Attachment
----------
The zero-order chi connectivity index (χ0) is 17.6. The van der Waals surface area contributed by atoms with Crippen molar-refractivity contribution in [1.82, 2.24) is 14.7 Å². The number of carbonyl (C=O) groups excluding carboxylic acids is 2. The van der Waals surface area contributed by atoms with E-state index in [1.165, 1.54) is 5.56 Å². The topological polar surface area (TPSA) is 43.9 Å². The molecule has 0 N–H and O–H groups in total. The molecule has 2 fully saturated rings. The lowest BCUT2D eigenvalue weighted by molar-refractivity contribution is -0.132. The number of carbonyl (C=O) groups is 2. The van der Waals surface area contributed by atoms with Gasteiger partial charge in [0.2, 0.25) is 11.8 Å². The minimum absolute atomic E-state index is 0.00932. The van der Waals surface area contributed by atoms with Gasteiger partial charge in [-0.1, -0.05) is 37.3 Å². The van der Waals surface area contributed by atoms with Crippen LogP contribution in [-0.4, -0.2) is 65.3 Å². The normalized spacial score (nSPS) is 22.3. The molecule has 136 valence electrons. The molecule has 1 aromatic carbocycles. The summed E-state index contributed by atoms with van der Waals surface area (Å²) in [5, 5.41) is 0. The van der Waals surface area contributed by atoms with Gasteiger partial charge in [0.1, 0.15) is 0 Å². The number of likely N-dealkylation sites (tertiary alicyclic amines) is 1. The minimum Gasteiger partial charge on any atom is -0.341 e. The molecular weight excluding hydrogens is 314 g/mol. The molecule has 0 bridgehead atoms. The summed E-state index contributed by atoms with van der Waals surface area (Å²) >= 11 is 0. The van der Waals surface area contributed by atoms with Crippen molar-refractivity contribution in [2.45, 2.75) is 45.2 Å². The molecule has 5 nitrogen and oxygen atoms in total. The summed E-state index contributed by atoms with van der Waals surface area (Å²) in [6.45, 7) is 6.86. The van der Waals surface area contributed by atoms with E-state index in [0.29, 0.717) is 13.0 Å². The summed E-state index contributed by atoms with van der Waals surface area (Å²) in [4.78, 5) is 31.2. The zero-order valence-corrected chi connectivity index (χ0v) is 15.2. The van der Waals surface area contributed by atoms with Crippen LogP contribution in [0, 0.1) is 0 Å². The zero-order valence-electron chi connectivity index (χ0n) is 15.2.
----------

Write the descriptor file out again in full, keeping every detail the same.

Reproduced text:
The zero-order chi connectivity index (χ0) is 17.6. The van der Waals surface area contributed by atoms with Crippen molar-refractivity contribution in [1.82, 2.24) is 14.7 Å². The number of carbonyl (C=O) groups excluding carboxylic acids is 2. The van der Waals surface area contributed by atoms with E-state index in [1.165, 1.54) is 5.56 Å². The topological polar surface area (TPSA) is 43.9 Å². The molecule has 0 N–H and O–H groups in total. The molecule has 2 fully saturated rings. The lowest BCUT2D eigenvalue weighted by molar-refractivity contribution is -0.132. The number of carbonyl (C=O) groups is 2. The van der Waals surface area contributed by atoms with Gasteiger partial charge in [0.2, 0.25) is 11.8 Å². The minimum absolute atomic E-state index is 0.00932. The van der Waals surface area contributed by atoms with Gasteiger partial charge in [-0.1, -0.05) is 37.3 Å². The van der Waals surface area contributed by atoms with Crippen LogP contribution in [-0.4, -0.2) is 65.3 Å². The normalized spacial score (nSPS) is 22.3. The molecule has 136 valence electrons. The molecule has 1 aromatic carbocycles. The summed E-state index contributed by atoms with van der Waals surface area (Å²) in [5, 5.41) is 0. The van der Waals surface area contributed by atoms with Gasteiger partial charge in [0.1, 0.15) is 0 Å². The number of likely N-dealkylation sites (tertiary alicyclic amines) is 1. The minimum Gasteiger partial charge on any atom is -0.341 e. The molecular weight excluding hydrogens is 314 g/mol. The molecule has 0 bridgehead atoms. The summed E-state index contributed by atoms with van der Waals surface area (Å²) >= 11 is 0. The van der Waals surface area contributed by atoms with Crippen molar-refractivity contribution in [2.45, 2.75) is 45.2 Å². The molecule has 5 nitrogen and oxygen atoms in total. The summed E-state index contributed by atoms with van der Waals surface area (Å²) in [6.45, 7) is 6.86. The van der Waals surface area contributed by atoms with E-state index in [0.29, 0.717) is 13.0 Å². The summed E-state index contributed by atoms with van der Waals surface area (Å²) in [4.78, 5) is 31.2. The zero-order valence-corrected chi connectivity index (χ0v) is 15.2. The van der Waals surface area contributed by atoms with Crippen LogP contribution in [0, 0.1) is 0 Å². The zero-order valence-electron chi connectivity index (χ0n) is 15.2.